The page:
How do I create a map from Excel data?
Charts and data are good displays for your company’s information, especially when it comes to analyzing and interpreting your data. If you’re trying to bring geographical data to your audience or coworkers, create a map from excel data. This way, you’ll be able to show specific data as location-specific, complete with visualization of critical details. For example, uploading sales information highlights targeted areas in an easy-to-understand visual.
It’s critical to remember that maps made within Microsoft Excel are often limited to single data types. For example, current customers within a state, number of stores, or total operating costs. Map functionality within the excel program works best with large data areas (as opposed to small sales territories).
Formulating Your Data for Excel Map
Using the map functionality requires populated data to formulate your results. This means that the cells need to contain data, importing it directly into the chart (or, in this instance, the map functionality). As only a single data type is used for each map, you’ll want to include the section to be imported into the map, along with abbreviations of the area. This method doesn’t work well for areas smaller than states, as they’ll only show as small dots within the map.
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Creating the Map
After all the data is in the spreadsheet, use the mouse to select the information you’d like to use by clicking and dragging the mouse. Once decided, open the “Insert” tab on the top menu, and navigate to the Chart section. Choose the map functionality and select the “Filled Map” option. The map will appear to the right of your data.
Formatting the Map
To better understand the map, add key details to the map. Add a title to the map by clicking the default text box and typing your own title. Adding data labels will show the data directly over each map’s location (assuming the area is large enough). Select the chart and choose “Chart Elements” on the right to include data labels. Check the box for Data Labels and adjust the text, if needed. A legend highlights the different pieces of data displayed on the chart and should be included whenever possible. To include this option, select the Legend function under Chart Elements.
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While Excel’s map functionality benefits businesses, the singular evaluation is quite limiting. Third-party software can take all data set components and include these pieces into a comprehensive map. This lets you access population data from the software itself, developing data-rich markers.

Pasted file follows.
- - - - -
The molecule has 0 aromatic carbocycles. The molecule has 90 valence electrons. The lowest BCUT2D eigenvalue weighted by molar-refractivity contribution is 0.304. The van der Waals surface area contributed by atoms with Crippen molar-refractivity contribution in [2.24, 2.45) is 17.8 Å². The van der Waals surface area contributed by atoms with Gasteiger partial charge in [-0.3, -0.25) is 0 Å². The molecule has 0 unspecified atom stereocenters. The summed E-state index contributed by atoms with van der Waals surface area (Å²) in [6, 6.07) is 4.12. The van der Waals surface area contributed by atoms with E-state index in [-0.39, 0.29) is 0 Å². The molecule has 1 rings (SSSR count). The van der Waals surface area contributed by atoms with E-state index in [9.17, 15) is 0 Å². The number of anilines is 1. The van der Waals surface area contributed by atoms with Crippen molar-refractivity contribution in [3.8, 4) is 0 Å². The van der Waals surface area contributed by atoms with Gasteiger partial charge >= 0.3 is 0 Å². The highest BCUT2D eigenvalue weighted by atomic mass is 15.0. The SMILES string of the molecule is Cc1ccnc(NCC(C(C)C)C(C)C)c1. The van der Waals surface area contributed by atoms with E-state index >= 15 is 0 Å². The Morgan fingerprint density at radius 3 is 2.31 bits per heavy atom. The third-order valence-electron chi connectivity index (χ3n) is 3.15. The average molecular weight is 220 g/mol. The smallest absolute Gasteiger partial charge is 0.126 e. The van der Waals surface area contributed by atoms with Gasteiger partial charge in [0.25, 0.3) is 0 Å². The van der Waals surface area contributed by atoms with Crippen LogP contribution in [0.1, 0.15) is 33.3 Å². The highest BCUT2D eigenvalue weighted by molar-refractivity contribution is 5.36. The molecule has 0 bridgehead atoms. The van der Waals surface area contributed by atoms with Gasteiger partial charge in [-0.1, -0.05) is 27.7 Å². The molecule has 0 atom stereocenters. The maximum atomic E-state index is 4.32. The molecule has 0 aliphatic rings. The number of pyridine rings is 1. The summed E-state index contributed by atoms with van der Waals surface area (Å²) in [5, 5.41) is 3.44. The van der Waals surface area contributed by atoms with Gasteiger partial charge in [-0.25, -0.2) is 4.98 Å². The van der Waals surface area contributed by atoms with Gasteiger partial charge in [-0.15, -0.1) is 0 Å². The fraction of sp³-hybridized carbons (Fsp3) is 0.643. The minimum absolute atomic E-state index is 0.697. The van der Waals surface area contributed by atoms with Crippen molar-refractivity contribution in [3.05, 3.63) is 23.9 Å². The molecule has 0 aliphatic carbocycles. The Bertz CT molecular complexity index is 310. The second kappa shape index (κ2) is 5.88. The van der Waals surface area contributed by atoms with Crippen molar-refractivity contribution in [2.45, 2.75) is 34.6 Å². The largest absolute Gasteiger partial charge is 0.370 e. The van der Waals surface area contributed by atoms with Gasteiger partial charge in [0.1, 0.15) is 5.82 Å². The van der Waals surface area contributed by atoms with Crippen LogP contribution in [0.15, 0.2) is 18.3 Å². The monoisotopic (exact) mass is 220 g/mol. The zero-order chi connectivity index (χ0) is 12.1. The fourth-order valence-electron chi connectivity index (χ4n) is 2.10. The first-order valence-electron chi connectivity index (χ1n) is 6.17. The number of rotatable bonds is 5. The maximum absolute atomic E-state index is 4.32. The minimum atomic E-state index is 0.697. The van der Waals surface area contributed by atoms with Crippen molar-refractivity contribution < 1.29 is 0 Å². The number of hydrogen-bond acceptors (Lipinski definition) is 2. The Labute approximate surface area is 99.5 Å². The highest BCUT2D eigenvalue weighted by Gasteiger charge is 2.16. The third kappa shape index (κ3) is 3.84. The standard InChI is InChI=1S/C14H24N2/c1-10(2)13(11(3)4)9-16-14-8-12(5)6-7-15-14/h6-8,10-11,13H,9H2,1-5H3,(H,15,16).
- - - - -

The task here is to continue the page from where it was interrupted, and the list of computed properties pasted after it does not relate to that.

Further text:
Additionally, the large focal area of Excel makes local data irrelevant. While demographics related to states are important, most small businesses aren’t at a capacity to understand the influence this plays overall. For example, for a local business wanting to open a second location, state-specific information fails to provide insight into optimal areas for expansion. Likewise, it fails to give insight into the competition or other real-time content.
Determining Which Option to Use
Mapping software is likely the most straightforward option if you’re looking to analyze large quantities of data within a single database. Mapping software also helps businesses analyze how geography impacts the target customer and trends within the customer base. A company can determine where sales are highest, evaluate where over or underserved areas are, develop specific heat maps of information, and more.
Finally, users can integrate datasets directly into their sales. Many third-party mapping programs allow integration with Google Maps, bringing real-time functionality for various areas within the company. For example, a sales company that wants to optimize its routes can do so with the route optimizing functionality. Using this functionality, a business can input customer locations into the map and optimize the routes, maximizing time on the job. This means staff spends more time with customers and less time behind the wheel.
Bring Visual Effects to Data
It’s easier to understand large amounts of data when presented as a visual. Virtually every industry benefits from maps, whether it’s determining efficient sales territories, building ongoing heat maps, or evaluating current sales targets. Whether your company wants to opt for national information with Excel or you’re looking for a local strategy to increase targets, maps help connect businesses to their data in a crucial way.